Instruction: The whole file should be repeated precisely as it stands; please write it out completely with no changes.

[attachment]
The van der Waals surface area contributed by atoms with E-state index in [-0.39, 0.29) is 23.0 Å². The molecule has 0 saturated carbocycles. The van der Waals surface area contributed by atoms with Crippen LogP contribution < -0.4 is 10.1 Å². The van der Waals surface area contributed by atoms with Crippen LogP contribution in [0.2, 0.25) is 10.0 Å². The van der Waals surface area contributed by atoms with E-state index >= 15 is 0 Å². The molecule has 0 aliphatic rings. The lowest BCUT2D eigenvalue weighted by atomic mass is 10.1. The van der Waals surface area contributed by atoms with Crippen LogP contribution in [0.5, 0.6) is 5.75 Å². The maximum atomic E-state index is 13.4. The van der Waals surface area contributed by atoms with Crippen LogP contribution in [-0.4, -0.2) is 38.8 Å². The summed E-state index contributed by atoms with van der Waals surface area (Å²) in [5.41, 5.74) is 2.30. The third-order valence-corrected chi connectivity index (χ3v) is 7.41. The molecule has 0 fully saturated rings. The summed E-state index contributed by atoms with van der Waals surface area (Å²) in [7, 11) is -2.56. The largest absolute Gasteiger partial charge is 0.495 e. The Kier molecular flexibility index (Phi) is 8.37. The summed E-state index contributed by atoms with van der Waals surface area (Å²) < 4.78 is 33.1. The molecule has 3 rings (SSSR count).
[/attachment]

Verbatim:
The van der Waals surface area contributed by atoms with E-state index in [-0.39, 0.29) is 23.0 Å². The molecule has 0 saturated carbocycles. The van der Waals surface area contributed by atoms with Crippen LogP contribution < -0.4 is 10.1 Å². The van der Waals surface area contributed by atoms with Crippen LogP contribution in [0.2, 0.25) is 10.0 Å². The van der Waals surface area contributed by atoms with E-state index >= 15 is 0 Å². The molecule has 0 aliphatic rings. The lowest BCUT2D eigenvalue weighted by atomic mass is 10.1. The van der Waals surface area contributed by atoms with Crippen LogP contribution in [0.5, 0.6) is 5.75 Å². The maximum atomic E-state index is 13.4. The van der Waals surface area contributed by atoms with Crippen LogP contribution in [-0.4, -0.2) is 38.8 Å². The summed E-state index contributed by atoms with van der Waals surface area (Å²) in [5.41, 5.74) is 2.30. The third-order valence-corrected chi connectivity index (χ3v) is 7.41. The molecule has 0 fully saturated rings. The summed E-state index contributed by atoms with van der Waals surface area (Å²) in [7, 11) is -2.56. The largest absolute Gasteiger partial charge is 0.495 e. The Kier molecular flexibility index (Phi) is 8.37. The summed E-state index contributed by atoms with van der Waals surface area (Å²) < 4.78 is 33.1. The molecule has 3 rings (SSSR count).